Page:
Local fishing has improved according to Dustin Coates, the concessionaire at the Sahoma Bait Shop.
“Fishing has been really good. Bass are doing real good, they are in mid-span. Bass are doing real good in the shallows up around the structure,” he said. “Crappies are a little slow during the day, mostly on minnows, and jigs do pretty good on the bottom. Catfish are doing really well,” said Coates. Anglers who frequent Lakes Sahoma and Pretty Water say the current bait of choice for catfish appears to be shrimp. Fishing for catfish at night near the shallow area around the boat ramp at Pretty Water is always productive.
The west fishing dock is still not repaired and back in place, Coates said he is waiting on parts.
The Tulsa Kayak Bassathon Tournament, which rotates between six different local lakes, was held Tuesday, June 27, at Sahoma, with over 25 participants vying for first place. The tournament ended shortly after 9 p.m., with pro angler and kayak fishing guide Tyler Garner being the winner of Tuesday’s competition. Tyler told the Sapulpa Herald that his biggest fish was a bass that measured 17.5 inches and the combined length of fish caught was 47.5 inches (entries are catch-and-release, and are measured in inches, not pounds). His green finesse swimmer lure coupled with a jarhead jig was the ticket to his success.
Garner says he enjoys fishing at Sahoma and fishes there quite often. “This is probably one of my favorite lakes to come to.” Garner stated he appreciates the calm atmosphere at the lake and the population of diverse species.
Tyler was out on Sahoma the next day, participating in an online tournament. He graciously provided a few fishing tips such as using top-water lures for bass at night, and early in the morning to take advantage of mayflies sitting on the surface of the lake. He also advised anglers to use lures similar to the one that helped him win the tournament, specifically the green “swimmer” which is highly agile, has a small propeller to give extra motion, and is similar in size to small shad.
Another tip was the type of clothing for fishing in the hot summer weather. One should wear light clothing constructed of a material that wicks off perspiration and covers the arms, as well as covering one’s head. Another issue is the ultraviolet reflected onto the water can cause sunburn, and necessitate wearing UV-rated sunglasses.
Coates announced that he and another seasoned angler plan to start fishing classes, starting with teaching fly-fishing, in July. He stated that fly-fishing for crappie is an experience that everyone should try. The Sapulpa Herald will provide more details as they become available.
Coates reminds everyone that Sahoma and Pretty offer a safe, peaceful place to relax and enjoy the outdoors.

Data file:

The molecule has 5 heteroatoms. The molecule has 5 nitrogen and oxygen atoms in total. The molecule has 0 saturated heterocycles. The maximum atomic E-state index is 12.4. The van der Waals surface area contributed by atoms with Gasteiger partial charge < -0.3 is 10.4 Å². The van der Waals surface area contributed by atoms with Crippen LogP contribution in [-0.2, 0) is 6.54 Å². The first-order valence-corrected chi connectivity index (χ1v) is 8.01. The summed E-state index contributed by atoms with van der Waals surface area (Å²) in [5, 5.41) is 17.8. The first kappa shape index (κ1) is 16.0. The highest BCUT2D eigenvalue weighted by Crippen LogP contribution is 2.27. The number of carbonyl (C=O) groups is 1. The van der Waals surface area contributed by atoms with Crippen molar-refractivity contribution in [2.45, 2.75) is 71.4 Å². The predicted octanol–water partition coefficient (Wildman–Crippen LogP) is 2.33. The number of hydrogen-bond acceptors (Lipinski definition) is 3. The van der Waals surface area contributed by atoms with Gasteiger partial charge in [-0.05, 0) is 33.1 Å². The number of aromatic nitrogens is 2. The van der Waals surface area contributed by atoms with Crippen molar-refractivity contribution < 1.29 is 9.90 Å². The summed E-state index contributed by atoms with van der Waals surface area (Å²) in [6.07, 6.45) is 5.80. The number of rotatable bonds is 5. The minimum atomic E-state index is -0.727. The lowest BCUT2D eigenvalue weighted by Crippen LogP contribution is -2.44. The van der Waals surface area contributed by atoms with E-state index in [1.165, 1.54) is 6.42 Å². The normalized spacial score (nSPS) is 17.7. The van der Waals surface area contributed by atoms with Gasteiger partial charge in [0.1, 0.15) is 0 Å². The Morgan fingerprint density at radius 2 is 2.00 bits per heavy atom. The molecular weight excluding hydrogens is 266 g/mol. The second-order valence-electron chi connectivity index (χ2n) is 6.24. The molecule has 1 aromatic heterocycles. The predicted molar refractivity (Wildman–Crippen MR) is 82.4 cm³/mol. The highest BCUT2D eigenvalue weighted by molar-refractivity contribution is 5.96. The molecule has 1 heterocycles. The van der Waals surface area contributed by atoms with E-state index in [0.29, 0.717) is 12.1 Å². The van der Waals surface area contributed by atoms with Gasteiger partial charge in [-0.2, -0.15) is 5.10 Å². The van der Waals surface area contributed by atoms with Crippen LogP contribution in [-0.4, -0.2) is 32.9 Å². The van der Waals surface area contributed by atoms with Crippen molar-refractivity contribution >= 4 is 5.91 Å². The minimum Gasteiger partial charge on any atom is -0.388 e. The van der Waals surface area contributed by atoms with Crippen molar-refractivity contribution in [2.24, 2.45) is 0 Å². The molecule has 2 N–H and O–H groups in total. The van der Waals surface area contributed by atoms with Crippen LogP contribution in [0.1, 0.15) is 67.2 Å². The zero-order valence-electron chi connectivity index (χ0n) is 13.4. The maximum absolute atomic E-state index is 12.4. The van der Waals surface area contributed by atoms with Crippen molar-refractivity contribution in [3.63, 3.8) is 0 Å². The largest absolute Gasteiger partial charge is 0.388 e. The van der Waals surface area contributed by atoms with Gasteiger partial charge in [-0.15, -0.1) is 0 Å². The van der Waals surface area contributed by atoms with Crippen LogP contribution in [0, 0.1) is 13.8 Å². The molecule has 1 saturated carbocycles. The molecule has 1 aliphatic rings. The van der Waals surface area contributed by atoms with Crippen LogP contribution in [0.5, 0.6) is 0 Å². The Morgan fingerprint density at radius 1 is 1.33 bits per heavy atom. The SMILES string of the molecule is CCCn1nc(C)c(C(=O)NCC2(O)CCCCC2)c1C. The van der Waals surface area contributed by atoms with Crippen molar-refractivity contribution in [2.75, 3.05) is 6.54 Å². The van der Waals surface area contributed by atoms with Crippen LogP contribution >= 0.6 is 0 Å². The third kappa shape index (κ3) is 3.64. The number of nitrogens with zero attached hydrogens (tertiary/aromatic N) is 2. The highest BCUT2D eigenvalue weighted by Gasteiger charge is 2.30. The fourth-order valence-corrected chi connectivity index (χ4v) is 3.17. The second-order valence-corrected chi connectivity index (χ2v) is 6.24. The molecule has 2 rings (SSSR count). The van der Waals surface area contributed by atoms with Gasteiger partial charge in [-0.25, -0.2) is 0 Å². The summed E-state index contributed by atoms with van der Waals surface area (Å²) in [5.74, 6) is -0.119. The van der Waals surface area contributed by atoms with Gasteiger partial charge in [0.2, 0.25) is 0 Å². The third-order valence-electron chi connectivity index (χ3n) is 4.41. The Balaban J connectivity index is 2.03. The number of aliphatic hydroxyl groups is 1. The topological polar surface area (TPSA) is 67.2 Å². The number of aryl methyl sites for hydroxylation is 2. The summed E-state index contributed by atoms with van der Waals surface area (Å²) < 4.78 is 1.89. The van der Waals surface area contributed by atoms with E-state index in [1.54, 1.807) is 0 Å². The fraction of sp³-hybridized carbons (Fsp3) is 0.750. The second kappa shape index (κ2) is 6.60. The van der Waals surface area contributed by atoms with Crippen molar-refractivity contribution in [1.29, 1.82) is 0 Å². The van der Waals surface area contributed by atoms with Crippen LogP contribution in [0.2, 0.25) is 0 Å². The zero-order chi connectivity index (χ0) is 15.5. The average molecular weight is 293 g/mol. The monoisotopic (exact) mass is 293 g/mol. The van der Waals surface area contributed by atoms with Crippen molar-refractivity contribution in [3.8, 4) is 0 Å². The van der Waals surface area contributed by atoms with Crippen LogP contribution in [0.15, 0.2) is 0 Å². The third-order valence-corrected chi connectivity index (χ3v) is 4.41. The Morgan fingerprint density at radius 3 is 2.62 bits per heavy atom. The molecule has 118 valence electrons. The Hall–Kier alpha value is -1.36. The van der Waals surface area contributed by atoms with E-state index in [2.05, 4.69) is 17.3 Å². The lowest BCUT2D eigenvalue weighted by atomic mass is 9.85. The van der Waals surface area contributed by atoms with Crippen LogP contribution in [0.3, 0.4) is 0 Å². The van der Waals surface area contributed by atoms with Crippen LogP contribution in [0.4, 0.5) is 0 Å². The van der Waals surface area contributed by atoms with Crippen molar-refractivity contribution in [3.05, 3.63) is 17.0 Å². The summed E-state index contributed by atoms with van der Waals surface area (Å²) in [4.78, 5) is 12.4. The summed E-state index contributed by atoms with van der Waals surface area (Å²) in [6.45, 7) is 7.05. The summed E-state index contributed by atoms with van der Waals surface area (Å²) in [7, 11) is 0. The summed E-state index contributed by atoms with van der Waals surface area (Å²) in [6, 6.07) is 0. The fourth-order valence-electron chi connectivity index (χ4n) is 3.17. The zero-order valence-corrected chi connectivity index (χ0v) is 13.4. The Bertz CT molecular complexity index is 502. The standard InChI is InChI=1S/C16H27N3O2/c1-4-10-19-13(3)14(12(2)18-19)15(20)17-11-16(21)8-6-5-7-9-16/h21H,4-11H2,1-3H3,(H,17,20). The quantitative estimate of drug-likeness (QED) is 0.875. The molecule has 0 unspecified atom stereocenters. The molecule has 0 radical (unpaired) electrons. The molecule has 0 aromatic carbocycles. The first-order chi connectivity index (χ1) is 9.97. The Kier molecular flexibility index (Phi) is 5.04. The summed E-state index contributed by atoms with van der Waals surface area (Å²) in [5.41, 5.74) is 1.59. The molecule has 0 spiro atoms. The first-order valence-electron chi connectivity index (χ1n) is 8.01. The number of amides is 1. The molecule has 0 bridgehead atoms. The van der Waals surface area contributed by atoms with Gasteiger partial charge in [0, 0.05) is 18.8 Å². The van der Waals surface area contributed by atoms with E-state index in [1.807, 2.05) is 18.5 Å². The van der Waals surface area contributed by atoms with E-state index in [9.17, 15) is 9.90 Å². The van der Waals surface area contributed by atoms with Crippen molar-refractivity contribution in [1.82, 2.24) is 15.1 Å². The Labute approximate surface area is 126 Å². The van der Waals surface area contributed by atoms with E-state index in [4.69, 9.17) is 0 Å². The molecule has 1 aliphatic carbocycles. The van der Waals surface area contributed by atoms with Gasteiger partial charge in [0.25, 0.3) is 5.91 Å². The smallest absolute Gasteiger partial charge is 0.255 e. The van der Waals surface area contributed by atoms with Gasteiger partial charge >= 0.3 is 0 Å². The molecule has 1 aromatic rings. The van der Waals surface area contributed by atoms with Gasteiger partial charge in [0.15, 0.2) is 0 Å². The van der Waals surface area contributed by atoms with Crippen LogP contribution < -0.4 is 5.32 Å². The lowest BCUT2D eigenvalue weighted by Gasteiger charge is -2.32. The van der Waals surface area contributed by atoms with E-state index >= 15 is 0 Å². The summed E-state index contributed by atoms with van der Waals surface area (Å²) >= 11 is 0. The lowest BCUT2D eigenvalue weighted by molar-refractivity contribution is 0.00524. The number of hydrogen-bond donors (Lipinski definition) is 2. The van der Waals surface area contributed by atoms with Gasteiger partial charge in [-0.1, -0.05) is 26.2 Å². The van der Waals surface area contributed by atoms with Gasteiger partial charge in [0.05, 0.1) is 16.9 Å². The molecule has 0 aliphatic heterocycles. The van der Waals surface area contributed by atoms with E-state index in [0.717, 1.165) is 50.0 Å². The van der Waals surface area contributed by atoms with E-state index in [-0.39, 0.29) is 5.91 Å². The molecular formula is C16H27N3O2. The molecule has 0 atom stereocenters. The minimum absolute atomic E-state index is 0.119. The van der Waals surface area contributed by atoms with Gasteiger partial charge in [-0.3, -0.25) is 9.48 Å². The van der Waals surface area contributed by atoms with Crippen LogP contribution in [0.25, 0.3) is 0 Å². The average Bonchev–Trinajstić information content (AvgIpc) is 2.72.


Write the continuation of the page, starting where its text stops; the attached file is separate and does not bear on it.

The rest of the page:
“Bass fishing is phenomenal around here year-round, as well as the catfish, you just have to find them. We have a lot of elderly that come out here, it is just a relaxing place to be.”
The coming week’s weather forecast is hot and humid, with a chance of a few scattered thunderstorms. Night fishing is a great way to enjoy the outdoors during hot weather, and remember, fishing just before storms arrive will be better due to dropping barometric pressure.
Remember, no matter what the weather, Lake Sahoma’s indoor dock affords anglers a safe place to fish. And of course, both beautiful lakes are perfect for boating or kayaking.
Camping and RV sites are available for a fee, and the bait shop concessionaire posts his phone number on the door if bait, camping permits, or licenses are needed after hours. Only cash is accepted at the present time. Fishing permits may be purchased at City Hall or at the Sapulpa or Sand Springs Walmart stores.
A state fishing license, as well as a city fishing permit, is required for Sahoma and Pretty Water lakes. However, those 65 or older can fish at Lake Sahoma without buying a permit.
Traditional camping with no electricity costs $6 per day, and RV spots are $10 per day for seniors and $12 for the younger crowd. RV camping comes with water, electricity, and sewer.
Boaters are encouraged to have the following items on board: a life jacket, a throwable flotation device, a sound device, a fire extinguisher (for gasoline-powered boats), a first aid kit, two ropes, and, optimally, a VHF radio since cell phone coverage can be spotty on the water.
And as always, one should be aware of the weather and be cognizant of approaching storms and rapidly changing conditions. Having a portable weather-alert radio and or weather apps on mobile devices is a great way to stay safe when enjoying the outdoors in Oklahoma.